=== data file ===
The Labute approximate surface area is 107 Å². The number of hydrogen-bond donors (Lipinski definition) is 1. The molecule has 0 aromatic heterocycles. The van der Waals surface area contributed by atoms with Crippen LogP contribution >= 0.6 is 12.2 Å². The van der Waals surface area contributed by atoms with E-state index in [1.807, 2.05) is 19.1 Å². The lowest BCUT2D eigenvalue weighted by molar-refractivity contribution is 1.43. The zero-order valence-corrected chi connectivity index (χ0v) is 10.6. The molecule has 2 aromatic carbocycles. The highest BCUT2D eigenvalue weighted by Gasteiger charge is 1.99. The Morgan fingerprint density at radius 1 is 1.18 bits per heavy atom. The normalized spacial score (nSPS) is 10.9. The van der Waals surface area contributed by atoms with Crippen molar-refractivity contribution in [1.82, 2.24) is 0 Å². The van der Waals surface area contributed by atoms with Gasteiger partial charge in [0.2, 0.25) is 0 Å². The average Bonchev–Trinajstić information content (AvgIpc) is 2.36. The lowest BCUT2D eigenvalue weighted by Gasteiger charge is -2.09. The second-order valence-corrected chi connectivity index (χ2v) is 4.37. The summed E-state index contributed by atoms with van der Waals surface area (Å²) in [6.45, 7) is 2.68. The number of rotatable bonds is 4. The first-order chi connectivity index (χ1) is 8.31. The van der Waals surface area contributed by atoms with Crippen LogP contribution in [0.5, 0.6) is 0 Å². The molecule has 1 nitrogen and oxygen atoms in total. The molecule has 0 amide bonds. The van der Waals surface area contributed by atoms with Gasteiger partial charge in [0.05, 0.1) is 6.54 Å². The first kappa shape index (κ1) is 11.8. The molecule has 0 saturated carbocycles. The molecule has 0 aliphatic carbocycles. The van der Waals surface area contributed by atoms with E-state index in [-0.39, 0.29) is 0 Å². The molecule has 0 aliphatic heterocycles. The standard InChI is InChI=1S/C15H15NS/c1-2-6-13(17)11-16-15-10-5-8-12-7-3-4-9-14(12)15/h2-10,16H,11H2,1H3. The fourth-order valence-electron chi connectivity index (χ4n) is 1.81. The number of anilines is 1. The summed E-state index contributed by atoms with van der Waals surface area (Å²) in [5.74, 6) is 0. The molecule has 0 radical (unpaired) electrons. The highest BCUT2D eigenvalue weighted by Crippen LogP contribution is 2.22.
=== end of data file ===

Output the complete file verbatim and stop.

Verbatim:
The Labute approximate surface area is 107 Å². The number of hydrogen-bond donors (Lipinski definition) is 1. The molecule has 0 aromatic heterocycles. The van der Waals surface area contributed by atoms with Crippen LogP contribution >= 0.6 is 12.2 Å². The van der Waals surface area contributed by atoms with E-state index in [1.807, 2.05) is 19.1 Å². The lowest BCUT2D eigenvalue weighted by molar-refractivity contribution is 1.43. The zero-order valence-corrected chi connectivity index (χ0v) is 10.6. The molecule has 2 aromatic carbocycles. The highest BCUT2D eigenvalue weighted by Gasteiger charge is 1.99. The Morgan fingerprint density at radius 1 is 1.18 bits per heavy atom. The normalized spacial score (nSPS) is 10.9. The van der Waals surface area contributed by atoms with Crippen molar-refractivity contribution in [1.82, 2.24) is 0 Å². The van der Waals surface area contributed by atoms with Gasteiger partial charge in [0.2, 0.25) is 0 Å². The average Bonchev–Trinajstić information content (AvgIpc) is 2.36. The lowest BCUT2D eigenvalue weighted by Gasteiger charge is -2.09. The second-order valence-corrected chi connectivity index (χ2v) is 4.37. The summed E-state index contributed by atoms with van der Waals surface area (Å²) in [6.45, 7) is 2.68. The number of rotatable bonds is 4. The first-order chi connectivity index (χ1) is 8.31. The van der Waals surface area contributed by atoms with Crippen LogP contribution in [0.5, 0.6) is 0 Å². The molecule has 1 nitrogen and oxygen atoms in total. The molecule has 0 amide bonds. The van der Waals surface area contributed by atoms with Gasteiger partial charge in [0.05, 0.1) is 6.54 Å². The first kappa shape index (κ1) is 11.8. The molecule has 0 saturated carbocycles. The molecule has 0 aliphatic carbocycles. The van der Waals surface area contributed by atoms with E-state index in [-0.39, 0.29) is 0 Å². The molecule has 0 aliphatic heterocycles. The standard InChI is InChI=1S/C15H15NS/c1-2-6-13(17)11-16-15-10-5-8-12-7-3-4-9-14(12)15/h2-10,16H,11H2,1H3. The fourth-order valence-electron chi connectivity index (χ4n) is 1.81. The number of anilines is 1. The summed E-state index contributed by atoms with van der Waals surface area (Å²) in [5.74, 6) is 0. The molecule has 0 radical (unpaired) electrons. The highest BCUT2D eigenvalue weighted by Crippen LogP contribution is 2.22.